350 F2d 291 Macrae v. Riddell
350 F.2d 291
Albert Gordon MacRAE and Sheila MacRae, Martin Melcher and Doris Day Melcher, Jerome B. Rosenthal and Ruth B. Rosenthal, Samuel P. Norton and Beatrice Norton, Appellants,
Robert RIDDELL, District Director of Internal Revenue, etc., et al., Appellees.
United States Court of Appeals Ninth Circuit.
July 20, 1965.
Harland N. Green, Michael E. Schwartz, Rosenthal, Cook & Green, Cohen & Bricker, Kaplan, Livingston, Goodwin & Berkowitz, Samuel P. Norton, Beverly Hills, Cal., for appellants.
Louis F. Oberdorfer, Asst. Atty. Gen., Lee A. Jackson, Harold C. Wilkenfeld, Jonathan S. Cohen, Harry Marselli, Attys., Dept. of Justice, Washington, D. C., Manuel L. Real, U. S. Atty., Loyal E. Keir, Asst. U. S. Atty., Chief, Tax Div., Los Angeles, Cal., for appellees.
Before CHAMBERS and BROWNING, Circuit Judges, and TAVARES, District Judge.
CHAMBERS, Circuit Judge:
May the tax court, for a case pending before it, permit the issuance of subpoenas duces tecum (with the body of the subpoena in blank) to be completed by counsel and then, after it finds out what text counsel has put in it, cancel the subpoena?
On the facts of this case, we hold the tax court may do just that.
The appellants have cases with a common issue pending in the tax court. They obtained the blank subpoenas from the tax court1 and filled them out to name the district director of Internal Revenue at Los Angeles as the witness and commanded him to produce reports, memoranda and other office documents showing how the director internally had handled cases similar to those of these appellants. The director moved to quash, and a tax court judge granted the motion.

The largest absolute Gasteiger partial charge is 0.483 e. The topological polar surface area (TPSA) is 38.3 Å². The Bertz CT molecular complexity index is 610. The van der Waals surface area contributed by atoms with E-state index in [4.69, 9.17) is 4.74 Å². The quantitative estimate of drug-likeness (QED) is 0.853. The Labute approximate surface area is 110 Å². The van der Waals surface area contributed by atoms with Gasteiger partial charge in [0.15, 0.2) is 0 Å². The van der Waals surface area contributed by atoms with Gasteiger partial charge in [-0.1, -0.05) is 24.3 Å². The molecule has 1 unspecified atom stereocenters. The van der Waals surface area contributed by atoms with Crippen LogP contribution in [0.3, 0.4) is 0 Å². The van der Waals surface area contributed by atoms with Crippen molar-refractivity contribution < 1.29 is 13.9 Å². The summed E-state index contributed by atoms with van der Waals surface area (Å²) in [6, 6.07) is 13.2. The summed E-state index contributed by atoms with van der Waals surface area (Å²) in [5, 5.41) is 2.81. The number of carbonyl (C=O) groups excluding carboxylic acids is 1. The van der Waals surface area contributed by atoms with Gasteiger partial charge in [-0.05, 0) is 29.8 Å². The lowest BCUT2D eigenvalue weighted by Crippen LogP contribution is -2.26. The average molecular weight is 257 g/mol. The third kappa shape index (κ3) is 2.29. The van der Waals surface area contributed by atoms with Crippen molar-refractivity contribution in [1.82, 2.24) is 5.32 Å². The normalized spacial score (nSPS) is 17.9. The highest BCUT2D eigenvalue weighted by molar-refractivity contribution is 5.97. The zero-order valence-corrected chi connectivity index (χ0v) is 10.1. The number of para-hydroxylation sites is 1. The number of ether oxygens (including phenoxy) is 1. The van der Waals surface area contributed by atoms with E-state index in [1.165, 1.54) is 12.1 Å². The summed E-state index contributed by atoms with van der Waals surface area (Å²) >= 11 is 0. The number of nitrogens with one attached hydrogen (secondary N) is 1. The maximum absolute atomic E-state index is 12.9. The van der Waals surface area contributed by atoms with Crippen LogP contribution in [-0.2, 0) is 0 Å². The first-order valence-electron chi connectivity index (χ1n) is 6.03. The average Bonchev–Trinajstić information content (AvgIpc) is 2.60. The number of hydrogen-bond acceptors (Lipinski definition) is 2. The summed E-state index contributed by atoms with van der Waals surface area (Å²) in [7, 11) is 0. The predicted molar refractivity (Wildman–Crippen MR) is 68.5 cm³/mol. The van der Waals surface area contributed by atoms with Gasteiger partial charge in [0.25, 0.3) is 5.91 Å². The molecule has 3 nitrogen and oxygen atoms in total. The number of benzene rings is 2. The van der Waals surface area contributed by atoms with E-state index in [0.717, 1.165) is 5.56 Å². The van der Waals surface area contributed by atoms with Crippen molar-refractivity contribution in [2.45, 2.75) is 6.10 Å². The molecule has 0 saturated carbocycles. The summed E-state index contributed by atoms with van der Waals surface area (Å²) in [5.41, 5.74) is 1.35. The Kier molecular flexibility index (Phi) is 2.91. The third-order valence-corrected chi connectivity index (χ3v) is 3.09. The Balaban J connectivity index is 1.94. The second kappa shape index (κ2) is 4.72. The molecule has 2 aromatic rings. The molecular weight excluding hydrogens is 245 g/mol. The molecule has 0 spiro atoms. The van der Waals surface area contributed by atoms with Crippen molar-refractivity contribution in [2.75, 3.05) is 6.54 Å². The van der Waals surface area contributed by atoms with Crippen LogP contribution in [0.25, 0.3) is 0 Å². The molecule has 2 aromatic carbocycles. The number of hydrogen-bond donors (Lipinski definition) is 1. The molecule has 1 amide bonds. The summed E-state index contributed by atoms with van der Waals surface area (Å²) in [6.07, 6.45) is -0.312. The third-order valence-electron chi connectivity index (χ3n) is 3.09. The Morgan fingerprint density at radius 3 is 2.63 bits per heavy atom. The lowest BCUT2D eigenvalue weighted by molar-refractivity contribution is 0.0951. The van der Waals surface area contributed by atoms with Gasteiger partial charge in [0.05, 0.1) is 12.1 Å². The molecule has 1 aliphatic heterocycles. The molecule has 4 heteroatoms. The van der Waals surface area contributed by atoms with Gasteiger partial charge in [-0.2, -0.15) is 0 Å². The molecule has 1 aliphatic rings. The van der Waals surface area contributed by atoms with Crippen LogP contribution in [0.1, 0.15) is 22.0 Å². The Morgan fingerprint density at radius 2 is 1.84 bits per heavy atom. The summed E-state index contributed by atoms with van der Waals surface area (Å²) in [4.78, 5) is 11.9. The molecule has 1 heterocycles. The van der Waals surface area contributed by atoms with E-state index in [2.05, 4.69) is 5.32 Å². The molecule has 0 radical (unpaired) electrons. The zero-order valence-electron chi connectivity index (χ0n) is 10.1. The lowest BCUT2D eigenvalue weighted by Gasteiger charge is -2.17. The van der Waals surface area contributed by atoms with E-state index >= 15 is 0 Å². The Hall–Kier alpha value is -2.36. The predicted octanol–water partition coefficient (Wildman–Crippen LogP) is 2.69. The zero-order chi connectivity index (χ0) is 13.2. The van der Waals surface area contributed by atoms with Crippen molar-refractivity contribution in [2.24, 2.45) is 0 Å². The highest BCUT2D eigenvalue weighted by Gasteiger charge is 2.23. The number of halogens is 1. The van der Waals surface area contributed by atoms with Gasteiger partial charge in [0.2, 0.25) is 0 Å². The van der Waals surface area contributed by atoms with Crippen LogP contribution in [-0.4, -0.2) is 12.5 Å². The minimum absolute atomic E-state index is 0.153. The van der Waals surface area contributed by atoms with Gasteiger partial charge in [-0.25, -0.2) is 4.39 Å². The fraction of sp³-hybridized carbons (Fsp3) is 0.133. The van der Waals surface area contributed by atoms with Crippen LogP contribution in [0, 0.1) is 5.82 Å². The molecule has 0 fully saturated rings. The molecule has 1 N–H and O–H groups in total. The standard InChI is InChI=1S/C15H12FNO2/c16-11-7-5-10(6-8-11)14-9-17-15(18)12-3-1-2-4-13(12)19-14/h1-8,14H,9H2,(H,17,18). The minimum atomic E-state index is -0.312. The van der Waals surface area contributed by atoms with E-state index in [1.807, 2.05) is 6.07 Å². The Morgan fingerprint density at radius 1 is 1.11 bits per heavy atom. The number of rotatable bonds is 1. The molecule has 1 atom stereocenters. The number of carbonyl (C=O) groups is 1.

Of course, by statute the power to enforce subpoenas of the tax court is placed with the district courts.2 The tax court adjudicates, but it has no contempt powers and no long arm of enforcement (the marshal). Conceiving that in issuing the subpoena the tax court had spent its authority, appellants filed a petition in the district court to enforce the subpoenas as completed by them. The district court dismissed, ruling it was without jurisdiction. We assume the ruling meant "no proper jurisdiction" rather than "no power to act."
The tax court, for reasons of convenience, has provided for subpoenas in blank,3 obviously to relieve administrative burdens of testing each one in advance. And, generally, little trouble results from letting the lawyers complete them.
Obviously the tax court could test subpoenas before issuance. Such is equivalent to imposing conditions on their issuance. We see little difference in letting subpoenas go out without restriction and then testing after issuance; that is, on a principle of condition subsequent.
Surely the tax court has some authority by virtue of being a court. It can tell a lawyer to sit down, although it has to get help to punish for contempt. We think it must have a right also to say what is its own act, whether it handles the proposition by condition before issuance or after issuance. Appellants' position would deny the tax court even an orderly house, on the theory that the Congress in giving the enforcement power to the district court bumbled into such a thing as is presented here. We do not think Congress ever intended to do such a thing.
If the tax court's ruling was wrong, in due time it can be corrected here on review of the case.
The judgments of dismissal are affirmed.